|| London Evening Standard
|| July 4, 2013
|| Lyndsey Winship
Hungry energy fizzes from the dancers in Boston Ballet's first trip to London in 30 years, as part of their 50th anniversary tour
If you're playing the game identifying national stereotypes in ballet, you'd say the Russians like big show-off steps, the English are all about the details and the Americans can't contain their go-getting energy. Not that we want to encourage lazy generalisations but Boston Ballet certainly live up to their billing in this, their first trip to London in 30 years, as part of their 50th anniversary tour.
In a mixed bill of works spanning a century, their all-American-ness is best exemplified in Symphony in Three Movements, one of George Balanchine's later works, from 1972, set to jazzy, filmic Stravinsky. It's high-kicking abstraction full of cute tuck jumps and showgirly posing, with cheerleader ponytails and clean-cut vim. It's like the pep squad doing advanced geometry (could do with a little tightening of their formations at times but we'll let it pass).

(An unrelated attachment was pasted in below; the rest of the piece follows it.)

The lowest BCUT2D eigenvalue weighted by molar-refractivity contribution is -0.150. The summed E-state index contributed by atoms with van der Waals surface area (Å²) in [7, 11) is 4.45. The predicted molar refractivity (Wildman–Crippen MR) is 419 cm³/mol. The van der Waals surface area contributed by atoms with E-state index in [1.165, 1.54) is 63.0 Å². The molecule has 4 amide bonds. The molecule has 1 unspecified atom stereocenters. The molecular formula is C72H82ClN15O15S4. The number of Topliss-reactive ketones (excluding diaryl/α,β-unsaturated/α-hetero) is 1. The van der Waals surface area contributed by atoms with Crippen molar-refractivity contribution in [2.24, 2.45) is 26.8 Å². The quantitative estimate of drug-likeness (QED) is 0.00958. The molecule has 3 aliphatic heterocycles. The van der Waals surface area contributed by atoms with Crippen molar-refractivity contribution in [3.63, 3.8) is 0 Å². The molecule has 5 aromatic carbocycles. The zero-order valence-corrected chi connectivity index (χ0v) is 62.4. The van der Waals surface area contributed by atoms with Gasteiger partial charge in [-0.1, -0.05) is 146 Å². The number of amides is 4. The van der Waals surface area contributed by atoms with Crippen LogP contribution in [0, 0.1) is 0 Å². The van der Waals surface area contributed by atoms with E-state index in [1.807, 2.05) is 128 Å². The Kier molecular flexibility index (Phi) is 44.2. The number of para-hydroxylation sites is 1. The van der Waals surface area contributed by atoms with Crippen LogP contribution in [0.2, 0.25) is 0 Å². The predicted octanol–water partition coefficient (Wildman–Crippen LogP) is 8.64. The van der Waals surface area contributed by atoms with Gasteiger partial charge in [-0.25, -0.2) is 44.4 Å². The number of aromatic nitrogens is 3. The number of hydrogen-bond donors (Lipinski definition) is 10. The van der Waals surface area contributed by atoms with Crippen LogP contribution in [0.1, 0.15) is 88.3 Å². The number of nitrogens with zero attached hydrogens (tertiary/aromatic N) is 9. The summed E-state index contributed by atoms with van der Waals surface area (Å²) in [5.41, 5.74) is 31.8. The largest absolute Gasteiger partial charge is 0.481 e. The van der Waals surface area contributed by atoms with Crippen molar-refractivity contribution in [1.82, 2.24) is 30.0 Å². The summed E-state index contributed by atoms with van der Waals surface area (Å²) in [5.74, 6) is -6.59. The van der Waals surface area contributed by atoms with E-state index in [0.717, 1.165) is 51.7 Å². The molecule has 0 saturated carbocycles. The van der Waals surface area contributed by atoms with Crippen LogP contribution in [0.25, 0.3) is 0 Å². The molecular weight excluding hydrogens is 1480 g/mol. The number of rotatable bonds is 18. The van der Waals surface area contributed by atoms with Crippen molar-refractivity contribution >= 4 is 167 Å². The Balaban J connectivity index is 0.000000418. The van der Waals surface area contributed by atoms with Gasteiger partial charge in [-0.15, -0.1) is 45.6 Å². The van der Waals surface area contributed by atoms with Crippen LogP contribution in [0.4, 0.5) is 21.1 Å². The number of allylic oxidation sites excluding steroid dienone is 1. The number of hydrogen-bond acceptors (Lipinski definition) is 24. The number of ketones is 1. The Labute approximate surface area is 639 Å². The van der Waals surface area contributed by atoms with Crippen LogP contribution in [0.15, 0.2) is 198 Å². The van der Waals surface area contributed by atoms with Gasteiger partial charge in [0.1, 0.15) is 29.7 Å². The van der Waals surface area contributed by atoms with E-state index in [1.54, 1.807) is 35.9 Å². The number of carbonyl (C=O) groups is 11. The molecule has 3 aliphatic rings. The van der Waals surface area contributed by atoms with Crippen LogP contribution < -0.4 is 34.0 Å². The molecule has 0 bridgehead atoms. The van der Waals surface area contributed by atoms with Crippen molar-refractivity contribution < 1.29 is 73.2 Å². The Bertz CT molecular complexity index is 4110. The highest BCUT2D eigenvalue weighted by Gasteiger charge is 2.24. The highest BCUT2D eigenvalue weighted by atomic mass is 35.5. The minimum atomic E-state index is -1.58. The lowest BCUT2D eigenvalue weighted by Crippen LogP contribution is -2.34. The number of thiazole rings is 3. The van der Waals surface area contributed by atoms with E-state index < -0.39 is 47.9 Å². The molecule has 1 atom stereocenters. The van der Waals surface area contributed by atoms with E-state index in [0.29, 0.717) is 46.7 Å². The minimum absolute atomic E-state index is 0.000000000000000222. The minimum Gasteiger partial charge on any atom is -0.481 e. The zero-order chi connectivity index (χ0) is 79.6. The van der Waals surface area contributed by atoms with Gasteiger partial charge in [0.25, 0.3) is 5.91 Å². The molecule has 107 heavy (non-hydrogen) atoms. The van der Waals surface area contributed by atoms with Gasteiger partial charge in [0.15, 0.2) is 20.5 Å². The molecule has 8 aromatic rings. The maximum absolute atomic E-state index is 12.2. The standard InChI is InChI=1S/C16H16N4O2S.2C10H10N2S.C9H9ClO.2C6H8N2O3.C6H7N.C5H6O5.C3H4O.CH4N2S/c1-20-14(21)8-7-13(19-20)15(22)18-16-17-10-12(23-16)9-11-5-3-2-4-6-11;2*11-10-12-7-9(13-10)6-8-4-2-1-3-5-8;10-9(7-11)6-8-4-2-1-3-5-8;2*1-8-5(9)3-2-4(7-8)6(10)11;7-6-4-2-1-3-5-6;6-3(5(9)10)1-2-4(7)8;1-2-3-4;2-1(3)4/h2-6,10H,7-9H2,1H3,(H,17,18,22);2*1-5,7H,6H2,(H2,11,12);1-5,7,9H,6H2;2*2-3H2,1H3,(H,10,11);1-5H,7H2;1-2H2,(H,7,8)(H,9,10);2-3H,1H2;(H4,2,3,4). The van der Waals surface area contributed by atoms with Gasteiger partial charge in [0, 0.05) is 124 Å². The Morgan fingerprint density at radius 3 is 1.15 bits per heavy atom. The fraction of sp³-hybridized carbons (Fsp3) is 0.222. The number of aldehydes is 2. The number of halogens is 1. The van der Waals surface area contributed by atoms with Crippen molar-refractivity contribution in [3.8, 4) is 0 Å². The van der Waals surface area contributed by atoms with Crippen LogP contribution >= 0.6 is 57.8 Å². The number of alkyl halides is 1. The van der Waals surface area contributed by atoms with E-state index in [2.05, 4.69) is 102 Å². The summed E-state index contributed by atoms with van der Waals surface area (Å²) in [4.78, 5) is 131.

The same hungry energy fizzes from the dancers in an earlier Balanchine piece, the pretty Serenade, where girls whip across the stage like a welcome summer breeze (principal Misa Kuranaga is especially breezy) in Jormo Elo's tastefully contemporary Plan to B, as Jeffery Cirio's legs fly in karate kicks and he turns on a fast spin cycle against the steady strings of Baroque composer Heinrich Ignaz Franz von Biber.
The counterpoint to all this zip is Nijinsky's Afternoon of a Faun, with its flattened forms like a Grecian frieze. It's a choreographic oddity that despite being 101 years old never really dates. This is all good stuff. They really should come back more often.